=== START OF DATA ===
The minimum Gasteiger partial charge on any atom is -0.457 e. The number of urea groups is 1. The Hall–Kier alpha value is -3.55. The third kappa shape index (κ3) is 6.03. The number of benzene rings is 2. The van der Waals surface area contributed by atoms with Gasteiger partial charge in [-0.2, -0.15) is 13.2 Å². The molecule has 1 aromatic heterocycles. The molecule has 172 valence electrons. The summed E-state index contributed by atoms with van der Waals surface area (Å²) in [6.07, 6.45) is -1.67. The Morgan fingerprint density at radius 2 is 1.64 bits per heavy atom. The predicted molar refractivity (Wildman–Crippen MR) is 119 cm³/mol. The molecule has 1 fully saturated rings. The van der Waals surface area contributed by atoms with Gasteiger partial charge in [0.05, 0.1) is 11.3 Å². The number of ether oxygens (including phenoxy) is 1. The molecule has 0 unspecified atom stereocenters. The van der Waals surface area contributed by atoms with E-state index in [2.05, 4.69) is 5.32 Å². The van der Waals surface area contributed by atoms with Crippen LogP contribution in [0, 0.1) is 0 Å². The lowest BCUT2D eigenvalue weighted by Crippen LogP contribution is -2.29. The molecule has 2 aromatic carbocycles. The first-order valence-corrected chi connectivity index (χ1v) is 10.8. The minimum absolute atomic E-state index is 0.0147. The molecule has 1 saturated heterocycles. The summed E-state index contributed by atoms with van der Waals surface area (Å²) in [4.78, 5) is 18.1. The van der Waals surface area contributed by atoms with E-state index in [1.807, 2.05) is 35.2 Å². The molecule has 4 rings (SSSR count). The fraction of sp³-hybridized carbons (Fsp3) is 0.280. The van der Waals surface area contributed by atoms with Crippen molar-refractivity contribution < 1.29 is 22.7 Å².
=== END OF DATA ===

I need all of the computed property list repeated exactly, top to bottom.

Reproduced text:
The minimum Gasteiger partial charge on any atom is -0.457 e. The number of urea groups is 1. The Hall–Kier alpha value is -3.55. The third kappa shape index (κ3) is 6.03. The number of benzene rings is 2. The van der Waals surface area contributed by atoms with Gasteiger partial charge in [-0.2, -0.15) is 13.2 Å². The molecule has 1 aromatic heterocycles. The molecule has 172 valence electrons. The summed E-state index contributed by atoms with van der Waals surface area (Å²) in [6.07, 6.45) is -1.67. The Morgan fingerprint density at radius 2 is 1.64 bits per heavy atom. The predicted molar refractivity (Wildman–Crippen MR) is 119 cm³/mol. The molecule has 1 fully saturated rings. The van der Waals surface area contributed by atoms with Gasteiger partial charge in [0.05, 0.1) is 11.3 Å². The number of ether oxygens (including phenoxy) is 1. The molecule has 0 unspecified atom stereocenters. The van der Waals surface area contributed by atoms with E-state index in [2.05, 4.69) is 5.32 Å². The van der Waals surface area contributed by atoms with Crippen LogP contribution in [0, 0.1) is 0 Å². The lowest BCUT2D eigenvalue weighted by Crippen LogP contribution is -2.29. The molecule has 2 aromatic carbocycles. The first-order valence-corrected chi connectivity index (χ1v) is 10.8. The minimum absolute atomic E-state index is 0.0147. The molecule has 1 saturated heterocycles. The summed E-state index contributed by atoms with van der Waals surface area (Å²) in [4.78, 5) is 18.1. The van der Waals surface area contributed by atoms with E-state index in [1.807, 2.05) is 35.2 Å². The molecule has 4 rings (SSSR count). The fraction of sp³-hybridized carbons (Fsp3) is 0.280. The van der Waals surface area contributed by atoms with Crippen molar-refractivity contribution < 1.29 is 22.7 Å².